The Sounders have MLS Cups. The Mariners have the Offseason MaiLLbags. Maybe not a fair comparison, but it’s what we got! And on that note, please pass on any additional questions for the next MaiLLbag in the comments section here.
I’ve never really followed minor leaguers, so I don’t know what is typical. What does a major league bound player’s timeline look like and when should we start seeing some of our future stars in Seattle? — @okelleykm (Twitter)
Grant: Great question! First off, one of the best ways to follow the minors is to make a trip to see them in person — if you’re ever in Everett or Tacoma during the season, you can get cheap tickets and up-close access. Highly recommend.
Getting back to your original question, the timelines can really vary depending on where the player is coming from. Players coming out of college will often move quicker through the minors (something like 2-3 years in the minors), while players coming out of high school or signed as international amateurs can take longer (think 3-5 years). But at the end of the day, if players keep performing at a high level, they’ll move quickly — see Rodriguez, Julio. Players like Jarred Kelenic could easily make their major league debut at the end of this season, or the beginning of next year; meanwhile, guys like Adam Macko, who was drafted out of high school this past year, will take much longer than that. Other than Kyle Lewis, I’d bet you’ll start seeing most of the Mariners’ future starting around September 2020, with most of the contributors coming during the 2021 & 2022 seasons.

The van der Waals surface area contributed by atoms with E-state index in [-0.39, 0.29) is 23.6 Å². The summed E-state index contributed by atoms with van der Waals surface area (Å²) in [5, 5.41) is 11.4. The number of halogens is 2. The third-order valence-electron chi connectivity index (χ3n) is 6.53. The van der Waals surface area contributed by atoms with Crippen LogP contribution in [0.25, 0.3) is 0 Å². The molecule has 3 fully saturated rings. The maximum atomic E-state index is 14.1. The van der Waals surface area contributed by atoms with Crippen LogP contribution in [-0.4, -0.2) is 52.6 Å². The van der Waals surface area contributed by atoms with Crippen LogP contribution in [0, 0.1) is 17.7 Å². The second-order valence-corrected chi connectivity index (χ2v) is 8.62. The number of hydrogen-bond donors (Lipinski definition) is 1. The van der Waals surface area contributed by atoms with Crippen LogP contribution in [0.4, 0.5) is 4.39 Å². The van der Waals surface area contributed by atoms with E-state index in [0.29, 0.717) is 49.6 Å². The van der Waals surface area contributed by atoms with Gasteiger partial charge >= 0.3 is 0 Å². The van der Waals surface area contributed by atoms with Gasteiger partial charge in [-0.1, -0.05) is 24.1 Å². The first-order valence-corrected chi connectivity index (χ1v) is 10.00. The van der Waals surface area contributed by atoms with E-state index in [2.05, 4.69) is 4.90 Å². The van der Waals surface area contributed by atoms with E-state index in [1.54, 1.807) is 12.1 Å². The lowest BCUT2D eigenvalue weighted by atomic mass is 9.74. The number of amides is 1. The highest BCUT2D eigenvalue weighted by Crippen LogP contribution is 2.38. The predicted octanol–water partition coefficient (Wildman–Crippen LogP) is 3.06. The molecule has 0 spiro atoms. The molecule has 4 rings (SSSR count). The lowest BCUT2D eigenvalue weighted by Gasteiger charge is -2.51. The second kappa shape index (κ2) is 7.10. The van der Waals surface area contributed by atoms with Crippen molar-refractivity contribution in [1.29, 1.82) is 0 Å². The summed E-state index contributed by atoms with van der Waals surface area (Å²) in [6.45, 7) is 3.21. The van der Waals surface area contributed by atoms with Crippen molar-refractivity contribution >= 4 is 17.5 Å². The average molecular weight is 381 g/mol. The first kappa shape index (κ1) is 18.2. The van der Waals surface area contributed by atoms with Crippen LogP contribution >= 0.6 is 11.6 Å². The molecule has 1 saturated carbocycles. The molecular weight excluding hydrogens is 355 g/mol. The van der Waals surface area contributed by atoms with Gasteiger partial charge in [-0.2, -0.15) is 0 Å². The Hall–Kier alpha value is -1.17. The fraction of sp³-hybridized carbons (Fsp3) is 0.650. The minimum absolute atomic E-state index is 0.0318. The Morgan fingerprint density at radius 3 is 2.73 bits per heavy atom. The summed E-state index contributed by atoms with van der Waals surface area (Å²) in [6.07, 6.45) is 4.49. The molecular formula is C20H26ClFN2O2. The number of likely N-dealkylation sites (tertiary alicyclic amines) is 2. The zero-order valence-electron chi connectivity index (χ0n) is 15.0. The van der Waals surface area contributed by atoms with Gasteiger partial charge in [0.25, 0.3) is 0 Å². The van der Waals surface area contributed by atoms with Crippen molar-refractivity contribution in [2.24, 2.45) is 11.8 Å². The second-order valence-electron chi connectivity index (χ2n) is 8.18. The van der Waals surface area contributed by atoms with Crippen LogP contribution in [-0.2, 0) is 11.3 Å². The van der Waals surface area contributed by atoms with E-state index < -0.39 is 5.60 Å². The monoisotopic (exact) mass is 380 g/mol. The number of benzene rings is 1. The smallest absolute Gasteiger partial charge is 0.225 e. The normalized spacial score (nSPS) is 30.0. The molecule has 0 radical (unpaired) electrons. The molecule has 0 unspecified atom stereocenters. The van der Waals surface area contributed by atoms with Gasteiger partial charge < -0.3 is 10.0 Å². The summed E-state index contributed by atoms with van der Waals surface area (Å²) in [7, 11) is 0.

Previous Mariners regimes have been criticized for rushing prospects to the bigs before they’re ready, so while it’s painful to wait and suffer through mediocre seasons, I’d rather give our young stars the time they need to properly develop.
Who are some minor league prospects you guys see making the team out of Spring Training? I’ve seen Sam Delaplane pitch and he seems like the real deal. — Ben K. (Facebook)
John: Depends on how you define this. Justin Dunn has a good shot at an Opening Day rotation spot, but could also start in AAA and then move up soon after a la Erik Swanson (ideally more successfully). He’s debuted already, of course, as have Shed Long, Jake Fraley, Kyle Lewis, and even Donnie Walton. My guess is that Long and Fraley break camp with the team, with Dunn, Lewis, and Walton in AAA, though there’s been mention that Lewis has a spot locked up. I anticipate LHP Aaron Fletcher could make the bullpen, as could Delaplane, but what works against them is that there’s no obligation to add them to the 40-man roster yet. In the position player group, the only threat is Evan White, who looked closer to ready than Kyle Lewis last year (but had no impending 40-man roster obligation!). Cal Raleigh is at least a year or two off, and Kelenic, while brilliant, will start in AA most likely.
Assuming that Kelenic shows up this spring like Dolph Lundgren in Rocky 4, will the Mariners’ OF be Haniger/Kelenic/Fraley, or will Mitch Haniger not be a Mariner in 2020? — Joseph M. (Facebook)